English Defence League member list stolen by hackers

Graham Cluley
Graham Cluley
@[email protected]

English Defence LeagueMembers of a far-right organisation have been told to remain vigilant after hackers stole a database containing names and addresses from an online store.

The controversial anti-Islamist English Defence League has emailed its supporters after a security breach on one of its websites appears to have allowed hackers to get away with a sensitive database of members’ details.

According to a BBC News report, a group called the “Mujahideen Hacking Unit” stole the database of members who had recently purchased items from an English Defence League (EDL) online merchandise store or who had donated money to the group.

The EDL says it has told the police about the security incident, and has sent an email to members apologising for the breach. As the English Defence League is a controversial organisation there will inevitably be fears that members or their families could find themselves under an unwanted spotlight if the details are published on the net.

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Many people don’t support the English Defence League, of course, but that doesn’t mean that it’s acceptable to break into systems and steal personal identifiable information about its members.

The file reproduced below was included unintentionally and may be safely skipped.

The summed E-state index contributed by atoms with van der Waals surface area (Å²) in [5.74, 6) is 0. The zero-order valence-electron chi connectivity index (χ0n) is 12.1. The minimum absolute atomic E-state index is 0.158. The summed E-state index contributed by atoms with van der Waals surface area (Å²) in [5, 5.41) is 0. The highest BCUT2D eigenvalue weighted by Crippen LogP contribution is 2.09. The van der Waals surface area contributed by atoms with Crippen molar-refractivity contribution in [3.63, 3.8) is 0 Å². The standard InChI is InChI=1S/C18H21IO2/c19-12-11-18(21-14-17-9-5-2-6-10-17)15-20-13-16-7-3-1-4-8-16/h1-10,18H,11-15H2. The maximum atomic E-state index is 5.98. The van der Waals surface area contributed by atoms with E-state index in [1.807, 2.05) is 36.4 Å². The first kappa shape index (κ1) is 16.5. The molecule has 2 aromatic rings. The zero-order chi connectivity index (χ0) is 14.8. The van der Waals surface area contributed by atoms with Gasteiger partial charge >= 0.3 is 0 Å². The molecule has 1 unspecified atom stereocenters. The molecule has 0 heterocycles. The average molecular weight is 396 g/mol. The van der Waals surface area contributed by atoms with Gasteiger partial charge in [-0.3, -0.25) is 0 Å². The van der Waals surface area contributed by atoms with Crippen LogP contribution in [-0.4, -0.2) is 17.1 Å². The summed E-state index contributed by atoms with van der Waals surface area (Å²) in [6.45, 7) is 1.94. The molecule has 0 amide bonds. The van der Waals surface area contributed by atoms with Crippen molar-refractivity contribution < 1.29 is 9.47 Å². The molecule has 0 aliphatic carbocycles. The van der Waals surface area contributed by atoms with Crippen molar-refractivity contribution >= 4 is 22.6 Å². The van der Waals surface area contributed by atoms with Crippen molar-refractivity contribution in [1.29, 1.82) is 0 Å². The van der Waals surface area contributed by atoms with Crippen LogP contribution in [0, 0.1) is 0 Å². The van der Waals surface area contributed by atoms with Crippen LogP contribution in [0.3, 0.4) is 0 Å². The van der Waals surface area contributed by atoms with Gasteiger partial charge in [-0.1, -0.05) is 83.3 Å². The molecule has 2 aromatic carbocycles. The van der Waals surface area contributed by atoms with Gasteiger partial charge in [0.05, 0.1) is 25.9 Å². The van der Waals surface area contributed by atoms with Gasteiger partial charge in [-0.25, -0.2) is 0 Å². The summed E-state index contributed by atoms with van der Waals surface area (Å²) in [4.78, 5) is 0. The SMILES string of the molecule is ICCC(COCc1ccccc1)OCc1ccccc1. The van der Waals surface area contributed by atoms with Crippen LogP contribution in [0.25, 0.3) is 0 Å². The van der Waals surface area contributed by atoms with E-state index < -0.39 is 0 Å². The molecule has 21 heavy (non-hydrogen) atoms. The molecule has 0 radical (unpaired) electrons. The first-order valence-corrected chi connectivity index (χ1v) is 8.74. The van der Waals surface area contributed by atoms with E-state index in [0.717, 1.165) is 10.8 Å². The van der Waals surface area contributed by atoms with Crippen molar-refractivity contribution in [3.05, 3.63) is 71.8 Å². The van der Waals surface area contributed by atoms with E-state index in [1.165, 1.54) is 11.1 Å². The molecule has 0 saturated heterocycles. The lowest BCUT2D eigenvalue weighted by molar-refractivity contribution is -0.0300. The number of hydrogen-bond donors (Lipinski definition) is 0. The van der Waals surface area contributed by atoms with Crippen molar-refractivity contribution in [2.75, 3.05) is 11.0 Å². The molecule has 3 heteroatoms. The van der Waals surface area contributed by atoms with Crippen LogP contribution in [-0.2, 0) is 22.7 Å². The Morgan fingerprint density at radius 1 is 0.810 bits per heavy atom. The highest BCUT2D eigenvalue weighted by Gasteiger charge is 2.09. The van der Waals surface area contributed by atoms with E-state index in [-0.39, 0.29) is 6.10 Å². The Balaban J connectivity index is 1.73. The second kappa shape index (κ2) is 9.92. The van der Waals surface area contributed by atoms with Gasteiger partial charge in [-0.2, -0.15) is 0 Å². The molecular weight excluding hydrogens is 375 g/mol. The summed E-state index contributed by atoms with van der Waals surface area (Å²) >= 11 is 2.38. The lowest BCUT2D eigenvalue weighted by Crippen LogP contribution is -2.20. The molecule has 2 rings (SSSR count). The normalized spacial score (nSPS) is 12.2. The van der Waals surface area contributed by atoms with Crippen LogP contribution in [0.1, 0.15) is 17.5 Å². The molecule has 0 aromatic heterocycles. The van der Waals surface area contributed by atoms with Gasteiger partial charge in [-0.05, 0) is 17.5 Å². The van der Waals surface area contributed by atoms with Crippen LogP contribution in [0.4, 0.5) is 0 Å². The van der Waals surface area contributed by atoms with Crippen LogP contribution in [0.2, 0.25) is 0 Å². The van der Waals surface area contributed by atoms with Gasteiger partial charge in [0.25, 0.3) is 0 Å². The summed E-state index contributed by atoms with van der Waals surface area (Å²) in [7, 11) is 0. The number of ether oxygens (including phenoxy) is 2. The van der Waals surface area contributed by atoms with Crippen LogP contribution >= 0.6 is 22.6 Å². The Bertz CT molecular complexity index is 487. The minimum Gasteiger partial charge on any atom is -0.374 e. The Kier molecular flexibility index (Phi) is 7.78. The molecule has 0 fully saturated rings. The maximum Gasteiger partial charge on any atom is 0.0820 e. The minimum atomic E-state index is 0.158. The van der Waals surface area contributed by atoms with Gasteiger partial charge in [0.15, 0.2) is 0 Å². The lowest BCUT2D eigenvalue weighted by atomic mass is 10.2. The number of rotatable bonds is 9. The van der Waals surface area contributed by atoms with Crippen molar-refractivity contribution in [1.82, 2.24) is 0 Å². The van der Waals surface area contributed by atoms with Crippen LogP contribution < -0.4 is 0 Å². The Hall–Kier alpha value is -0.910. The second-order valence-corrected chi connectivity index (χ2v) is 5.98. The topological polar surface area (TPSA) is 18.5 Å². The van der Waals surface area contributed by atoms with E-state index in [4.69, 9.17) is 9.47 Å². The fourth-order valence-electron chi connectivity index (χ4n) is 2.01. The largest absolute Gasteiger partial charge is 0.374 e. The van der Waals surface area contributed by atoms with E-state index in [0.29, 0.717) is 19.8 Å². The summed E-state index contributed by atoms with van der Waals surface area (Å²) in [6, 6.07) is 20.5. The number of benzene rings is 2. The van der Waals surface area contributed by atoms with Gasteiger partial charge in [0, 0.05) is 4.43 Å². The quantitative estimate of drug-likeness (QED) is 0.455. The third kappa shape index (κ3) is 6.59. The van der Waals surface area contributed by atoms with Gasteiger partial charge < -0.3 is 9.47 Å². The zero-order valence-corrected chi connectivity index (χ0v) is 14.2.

It’s not the first time that right wing British groups have had problems keeping hold of their confidential membership lists, of course. In late 2008, a membership list belonging to the British National Party (BNP) was published on the web, causing much alarm amongst its supporters.

A former senior member of the BNP was subsequently fined for leaking the sensitive information online.

So, what can other organisations and companies learn from the security breach at the English Defence League and other incidents?

Well, you should be doing more to control the movement of sensitive data inside your organisation. Sophos has integrated data loss prevention (DLP) capabilities into its Sophos Endpoint Security and Data Protection products at no extra charge – enabling businesses to have visibility and control over sensitive data.

Use technology to prevent anyone from trying to steal your data, intercepting files which contain sensitive information such as names and addresses. Also, makes it easy to securely share data by using encryption – that means, even if the bad guys steal your information they won’t be able to decipher it.

Graham Cluley is an award-winning keynote speaker who has given presentations around the world about cybersecurity, hackers, and online privacy. A veteran of the computer security industry since the early 1990s, he wrote the first ever version of Dr Solomon's Anti-Virus Toolkit for Windows, makes regular media appearances, and is the co-host of the popular "Smashing Security" podcast. Follow him on Twitter, Mastodon, Threads, Bluesky, or drop him an email.

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